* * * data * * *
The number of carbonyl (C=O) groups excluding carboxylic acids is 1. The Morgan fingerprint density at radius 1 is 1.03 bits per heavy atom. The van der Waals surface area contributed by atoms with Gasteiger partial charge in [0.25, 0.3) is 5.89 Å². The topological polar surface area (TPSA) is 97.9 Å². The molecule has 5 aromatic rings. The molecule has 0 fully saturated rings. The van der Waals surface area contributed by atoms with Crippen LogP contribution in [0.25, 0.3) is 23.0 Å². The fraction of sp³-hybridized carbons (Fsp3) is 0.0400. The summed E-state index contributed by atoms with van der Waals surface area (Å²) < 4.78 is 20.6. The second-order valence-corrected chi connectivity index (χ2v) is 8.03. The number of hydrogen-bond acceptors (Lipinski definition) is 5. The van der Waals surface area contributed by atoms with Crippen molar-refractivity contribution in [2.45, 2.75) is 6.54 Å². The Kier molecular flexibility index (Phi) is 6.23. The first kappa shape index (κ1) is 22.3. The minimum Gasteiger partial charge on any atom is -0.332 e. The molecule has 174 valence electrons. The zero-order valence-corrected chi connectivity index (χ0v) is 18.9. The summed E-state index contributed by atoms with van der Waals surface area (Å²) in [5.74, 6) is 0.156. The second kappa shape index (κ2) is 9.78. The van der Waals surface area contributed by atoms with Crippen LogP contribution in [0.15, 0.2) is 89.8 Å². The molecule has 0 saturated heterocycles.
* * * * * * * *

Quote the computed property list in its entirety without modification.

The number of carbonyl (C=O) groups excluding carboxylic acids is 1. The Morgan fingerprint density at radius 1 is 1.03 bits per heavy atom. The van der Waals surface area contributed by atoms with Gasteiger partial charge in [0.25, 0.3) is 5.89 Å². The topological polar surface area (TPSA) is 97.9 Å². The molecule has 5 aromatic rings. The molecule has 0 fully saturated rings. The van der Waals surface area contributed by atoms with Crippen LogP contribution in [0.25, 0.3) is 23.0 Å². The fraction of sp³-hybridized carbons (Fsp3) is 0.0400. The summed E-state index contributed by atoms with van der Waals surface area (Å²) < 4.78 is 20.6. The second-order valence-corrected chi connectivity index (χ2v) is 8.03. The number of hydrogen-bond acceptors (Lipinski definition) is 5. The van der Waals surface area contributed by atoms with Crippen molar-refractivity contribution in [2.45, 2.75) is 6.54 Å². The Kier molecular flexibility index (Phi) is 6.23. The first kappa shape index (κ1) is 22.3. The minimum Gasteiger partial charge on any atom is -0.332 e. The molecule has 174 valence electrons. The zero-order valence-corrected chi connectivity index (χ0v) is 18.9. The summed E-state index contributed by atoms with van der Waals surface area (Å²) in [5.74, 6) is 0.156. The second kappa shape index (κ2) is 9.78. The van der Waals surface area contributed by atoms with Crippen LogP contribution in [0.15, 0.2) is 89.8 Å². The molecule has 0 saturated heterocycles.